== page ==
A U.S. health agency is speeding up clinical trials of a possible vaccine against the deadly Ebola virus that so far has killed more than 1,500 people in West Africa. If successful, the next step would be a larger trial in countries where the outbreak is occurring. VOA's Carol Pearson has more.
Video

Video West Africa Ebola Vaccine Trials Possible by Early 2015

A U.S. health agency is speeding up clinical trials of a possible vaccine against the deadly Ebola virus that so far has killed more than 1,500 people in West Africa. If successful, the next step would be a larger trial in countries where the outbreak is occurring. VOA's Carol Pearson has more.
Video

Video Survivors Commemorate 70th Anniversary of Nazi Liquidation of Jewish Ghetto

When the German Nazi army occupied the Polish city of Lodz in 1939, it marked the beginning of a long nightmare for the Jewish community that once made up one third of the population. Roughly 200,000 people were forced into the Lodz Ghetto. Less than 7,000 survived. As VOA’s Kane Farabaugh reports, some survivors gathered at the Union League Club in Chicago on the 70th anniversary of the liquidation of the Lodz Ghetto to remember those who suffered at the hands of the Nazi regime.
Video

Video Cost to Raise Child in US Continues to Rise

The cost of raising a child in the United States continues to rise. In its latest annual report, the U.S. Department of Agriculture says middle income families with a child born in 2013 can expect to spend more than $240,000 before that child turns 18. And sending that child to college more than doubles that amount. VOA’s Deborah Block visited with a couple with one child in Alexandria, Virginia, to learn if the report reflects their lifestyle.
Video

Video Chaotic Afghan Vote Recount Threatens Nation’s Future

Afghanistan’s troubled presidential election continues to be rocked by turmoil as an audit of the ballots drags on. The U.N. says the recount will not be completed before September 10. Observers say repeated disputes and delays are threatening the orderly transfer of power and could have dangerous consequences. VOA correspondent Meredith Buel reports.
Video

Video Ukraine Battles Pro-Russia Rebel Assault

After NATO concluded an emergency meeting to discuss the crisis in eastern Ukraine, the country is struggling to contain heavy fighting near the strategic port of Mariupol, on the Azov Sea. Separatist rebels are trying to capture the city, allegedly with Russian military help, and Ukraine's defense forces are digging in. VOA's Daniel Schearf spoke with analysts about what lies ahead for Ukraine.
Video

Video Growing Business Offers Paint with a Twist of Wine

Two New Orleans area women started a small business seven years ago with one thing in mind: to help their neighbors relieve the stress of coping with a hurricane's aftermath. Today their business, which pairs painting and a little bit of wine, has become one of the fastest growing franchises across the U.S. VOA’s June Soh met the entrepreneurs at their newest franchise location in the Washington suburbs.
Video

Video Ebola Vaccine Trials To Begin Next Week

The National Institutes of Health says it is launching early stage trials of a vaccine to prevent the Ebola virus, which has infected or killed thousands of people across West Africa. The World Health Organization says Ebola could infect more than 20,000 people across the region by the time the outbreak is over. The epidemic has health experts and governments scrambling to prevent more people from becoming infected. Zlatica Hoke has more.
Video

Video Asian Bacteria Threatens Florida Orange Trees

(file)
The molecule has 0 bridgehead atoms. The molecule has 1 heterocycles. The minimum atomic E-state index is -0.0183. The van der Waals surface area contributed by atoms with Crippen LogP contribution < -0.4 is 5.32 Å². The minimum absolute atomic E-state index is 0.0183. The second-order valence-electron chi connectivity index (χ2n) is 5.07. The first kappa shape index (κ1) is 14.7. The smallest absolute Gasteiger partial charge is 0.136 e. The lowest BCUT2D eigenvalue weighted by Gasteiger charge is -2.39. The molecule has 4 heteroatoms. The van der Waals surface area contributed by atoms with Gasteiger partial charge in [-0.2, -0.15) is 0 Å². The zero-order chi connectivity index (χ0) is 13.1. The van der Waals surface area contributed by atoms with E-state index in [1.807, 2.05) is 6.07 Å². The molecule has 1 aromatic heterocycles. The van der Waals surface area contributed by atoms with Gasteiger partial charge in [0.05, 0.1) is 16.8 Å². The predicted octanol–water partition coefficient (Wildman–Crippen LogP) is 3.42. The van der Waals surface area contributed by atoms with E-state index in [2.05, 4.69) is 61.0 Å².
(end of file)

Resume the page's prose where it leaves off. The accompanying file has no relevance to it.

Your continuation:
Florida's citrus fruit industry is facing a serious threat from a bacteria carried by the Asian insect called psyllid. The widespread infestation again highlights the danger of transferring non-native species to American soil. VOA’s George Putic reports.
Video

Video Aging Will Reduce Economic Growth Worldwide in Coming Decades

The world is getting older, fast. And as more people retire each year, fewer working-age people will be there to replace them. Bond rating agency Moody’s says that will lead to a decline in household savings; reducing global investments - which in turn, will lead to slower economic growth around the world. But experts say it’s not too late to mitigate the economic impact of the world’s aging populations. Mil Arcega has more.
Video

Video Is West Doing Enough to Tackle Islamic State?

U.S. President Barack Obama has ruled out sending ground troops to Iraq to fight militants of the so-called Islamic State, or ISIS, despite officials in Washington describing the extremist group as the biggest threat the United States has faced in years. Henry Ridgwell reports from London on the growing uncertainty over whether the West’s response to ISIS will be enough to defeat the terrorist threat.
Video

Video Coalition to Fight Islamic State Could Reward Assad

The United States along with European and Mideast allies are considering a broader assault against Islamic State fighters who have spread from Syria into Iraq and risk further destabilizing an already troubled region. But as VOA State Department Correspondent Scott Stearns reports, confronting those militants could end up helping the embattled Syrian President Bashar al-Assad.
Video

Video Made in America Socks Get Toehold in Online Fashion Market

Three young entrepreneurs are hoping to revolutionize the high-end sock industry by introducing all-American creations of their own. And they’re doing most of it the old-fashioned way. VOA’s Julie Taboh recently caught up with them to learn what goes into making their one-of-a-kind socks.
Video

Video Americans, Ex-Pats Send Relief Supplies to West Africa

Health organizations from around the world are sending supplies and specialists to the West African countries that are dealing with the worst Ebola outbreak in history. On a smaller scale, ordinary Americans and African expatriates living in the United States are doing the same. VOA's Carol Pearson reports.

AppleAndroid